The Arduino Nano Rev. 3 board is available in two versions, at least on eBay. The original Nano which is initially a product of US company Gravitech is equipped with FT232RL FTDI chip USB connection to the computer.The Gravitech boards have outstanding compatibility with all operating systems but the boards made in 2009-2010 years may have a significant issue – the FTDI chip has ungrounded pin 26 which turns the FT232 into Test Mode. Such board is not visible as USB device, can’t be programmed via USB and can’t be operated in usual way. It can be fixed by a simple solder bridge between pins 25 and 26 on the FT232RL, See here.

The Chinese clone employs the CH340 chip which is significantly cheaper, these Arduinos can be bought under $2 on eBay. They appear to be newer, in contrary to many of the Arduino community I must say that there are no compatibility issues – tested with the Ubuntu 16.04 64bit Linux, Wine 1.6.2 Standard Suite in Linux (and also Wine 1.9.6 Standard Suite) and Windows XP Pro Service Pack 3. In other words, the CH340 chip works like a champ, no need to solder in a very tight space so don’t hesitate to buy these cheap Arduino clones.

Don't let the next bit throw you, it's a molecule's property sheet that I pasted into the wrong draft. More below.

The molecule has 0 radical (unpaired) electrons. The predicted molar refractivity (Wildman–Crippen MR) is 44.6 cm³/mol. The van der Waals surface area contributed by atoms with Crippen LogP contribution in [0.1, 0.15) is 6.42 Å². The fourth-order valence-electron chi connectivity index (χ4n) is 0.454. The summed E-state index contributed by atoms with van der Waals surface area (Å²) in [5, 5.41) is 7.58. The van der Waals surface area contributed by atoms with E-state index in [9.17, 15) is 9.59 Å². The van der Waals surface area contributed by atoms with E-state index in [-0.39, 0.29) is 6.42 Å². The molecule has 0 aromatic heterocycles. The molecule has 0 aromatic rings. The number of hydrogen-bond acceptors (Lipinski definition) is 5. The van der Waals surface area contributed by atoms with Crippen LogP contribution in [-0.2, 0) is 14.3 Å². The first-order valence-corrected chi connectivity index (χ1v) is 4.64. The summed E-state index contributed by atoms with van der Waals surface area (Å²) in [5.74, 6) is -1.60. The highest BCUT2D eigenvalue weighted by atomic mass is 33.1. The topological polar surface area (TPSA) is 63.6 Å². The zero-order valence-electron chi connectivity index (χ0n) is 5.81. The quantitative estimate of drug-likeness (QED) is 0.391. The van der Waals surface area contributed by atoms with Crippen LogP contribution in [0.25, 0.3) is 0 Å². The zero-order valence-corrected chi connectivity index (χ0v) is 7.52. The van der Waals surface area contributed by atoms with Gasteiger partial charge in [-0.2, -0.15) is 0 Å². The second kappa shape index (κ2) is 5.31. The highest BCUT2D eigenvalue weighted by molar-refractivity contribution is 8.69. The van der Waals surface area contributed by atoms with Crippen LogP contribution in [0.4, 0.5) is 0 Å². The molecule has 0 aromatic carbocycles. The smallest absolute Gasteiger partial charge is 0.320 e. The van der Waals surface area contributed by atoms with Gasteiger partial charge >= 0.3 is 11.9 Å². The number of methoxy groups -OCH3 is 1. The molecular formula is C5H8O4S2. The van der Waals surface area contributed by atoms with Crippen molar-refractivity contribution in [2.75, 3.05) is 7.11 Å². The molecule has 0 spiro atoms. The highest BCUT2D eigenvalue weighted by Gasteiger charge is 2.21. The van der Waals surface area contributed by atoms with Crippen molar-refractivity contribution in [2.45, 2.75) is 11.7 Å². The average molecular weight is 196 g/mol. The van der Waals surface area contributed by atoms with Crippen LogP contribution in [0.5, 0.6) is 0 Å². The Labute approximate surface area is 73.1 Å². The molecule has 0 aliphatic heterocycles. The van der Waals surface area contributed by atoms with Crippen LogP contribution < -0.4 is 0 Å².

Linux users can check the Arduino presence with this script, I named it devcheck.sh.


for sysdevpath in $(find /sys/bus/usb/devices/usb*/ -name dev); do
        devname="$(udevadm info -q name -p $syspath)"
        [[ "$devname" == "bus/"* ]] && continue
        eval "$(udevadm info -q property --export -p $syspath)"
        [[ -z "$ID_SERIAL" ]] && continue
        echo "/dev/$devname - $ID_SERIAL"

The devcheck.sh response to different Arduino types on USB1.

devcheck without any additional device.
The FTDI on USB0 is not related to any keying device.


devcheck with TinyKeyer equipped
with FT232 RL on USB1.


devcheck with TinyKeyer equipped with CH340 on USB1.

In Linux, the Chinese CH340 is detected and directly supported without any problem. Some other Linux distributions (as well as the ‘geek’ distributions which are very basic) may come without CH340 support. A new kernel must be created, the CH340 must be compiled directly into the kernel, not as module! In Windows, the Plug & Play system detects a new device which must be enabled with an appropriate driver. FTDI drivers mostly work, for the Chinese CH340 chip the proper working driver is here. Anyway, don’t try to program the Arduino if the board is not recognized by the system!